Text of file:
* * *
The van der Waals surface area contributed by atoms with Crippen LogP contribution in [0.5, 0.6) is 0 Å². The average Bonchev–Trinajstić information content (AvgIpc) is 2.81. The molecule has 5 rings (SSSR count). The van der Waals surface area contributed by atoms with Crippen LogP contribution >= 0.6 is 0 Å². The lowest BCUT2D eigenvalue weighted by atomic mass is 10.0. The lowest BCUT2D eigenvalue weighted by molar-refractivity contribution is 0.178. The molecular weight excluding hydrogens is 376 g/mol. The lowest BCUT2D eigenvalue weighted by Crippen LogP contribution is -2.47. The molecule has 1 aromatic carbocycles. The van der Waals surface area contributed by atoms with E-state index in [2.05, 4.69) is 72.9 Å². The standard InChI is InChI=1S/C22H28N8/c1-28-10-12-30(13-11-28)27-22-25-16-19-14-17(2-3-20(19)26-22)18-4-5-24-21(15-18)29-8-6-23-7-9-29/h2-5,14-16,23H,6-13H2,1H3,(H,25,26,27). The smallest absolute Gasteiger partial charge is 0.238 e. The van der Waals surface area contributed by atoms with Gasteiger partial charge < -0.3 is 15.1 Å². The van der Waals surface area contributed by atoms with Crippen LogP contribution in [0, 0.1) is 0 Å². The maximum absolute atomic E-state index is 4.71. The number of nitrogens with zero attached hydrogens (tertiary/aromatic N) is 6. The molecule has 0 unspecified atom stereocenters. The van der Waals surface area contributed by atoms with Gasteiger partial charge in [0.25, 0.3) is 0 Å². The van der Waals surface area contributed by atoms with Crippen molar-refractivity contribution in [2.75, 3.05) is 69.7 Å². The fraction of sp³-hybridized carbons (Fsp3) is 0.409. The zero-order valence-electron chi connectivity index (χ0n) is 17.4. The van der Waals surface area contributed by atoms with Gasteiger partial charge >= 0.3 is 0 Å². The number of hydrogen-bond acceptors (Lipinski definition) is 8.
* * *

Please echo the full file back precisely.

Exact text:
The van der Waals surface area contributed by atoms with Crippen LogP contribution in [0.5, 0.6) is 0 Å². The average Bonchev–Trinajstić information content (AvgIpc) is 2.81. The molecule has 5 rings (SSSR count). The van der Waals surface area contributed by atoms with Crippen LogP contribution >= 0.6 is 0 Å². The lowest BCUT2D eigenvalue weighted by atomic mass is 10.0. The lowest BCUT2D eigenvalue weighted by molar-refractivity contribution is 0.178. The molecular weight excluding hydrogens is 376 g/mol. The lowest BCUT2D eigenvalue weighted by Crippen LogP contribution is -2.47. The molecule has 1 aromatic carbocycles. The van der Waals surface area contributed by atoms with E-state index in [2.05, 4.69) is 72.9 Å². The standard InChI is InChI=1S/C22H28N8/c1-28-10-12-30(13-11-28)27-22-25-16-19-14-17(2-3-20(19)26-22)18-4-5-24-21(15-18)29-8-6-23-7-9-29/h2-5,14-16,23H,6-13H2,1H3,(H,25,26,27). The smallest absolute Gasteiger partial charge is 0.238 e. The van der Waals surface area contributed by atoms with Gasteiger partial charge < -0.3 is 15.1 Å². The van der Waals surface area contributed by atoms with Crippen LogP contribution in [0, 0.1) is 0 Å². The maximum absolute atomic E-state index is 4.71. The number of nitrogens with zero attached hydrogens (tertiary/aromatic N) is 6. The molecule has 0 unspecified atom stereocenters. The van der Waals surface area contributed by atoms with Gasteiger partial charge in [0.25, 0.3) is 0 Å². The van der Waals surface area contributed by atoms with Crippen molar-refractivity contribution in [2.75, 3.05) is 69.7 Å². The fraction of sp³-hybridized carbons (Fsp3) is 0.409. The zero-order valence-electron chi connectivity index (χ0n) is 17.4. The van der Waals surface area contributed by atoms with Gasteiger partial charge >= 0.3 is 0 Å². The number of hydrogen-bond acceptors (Lipinski definition) is 8.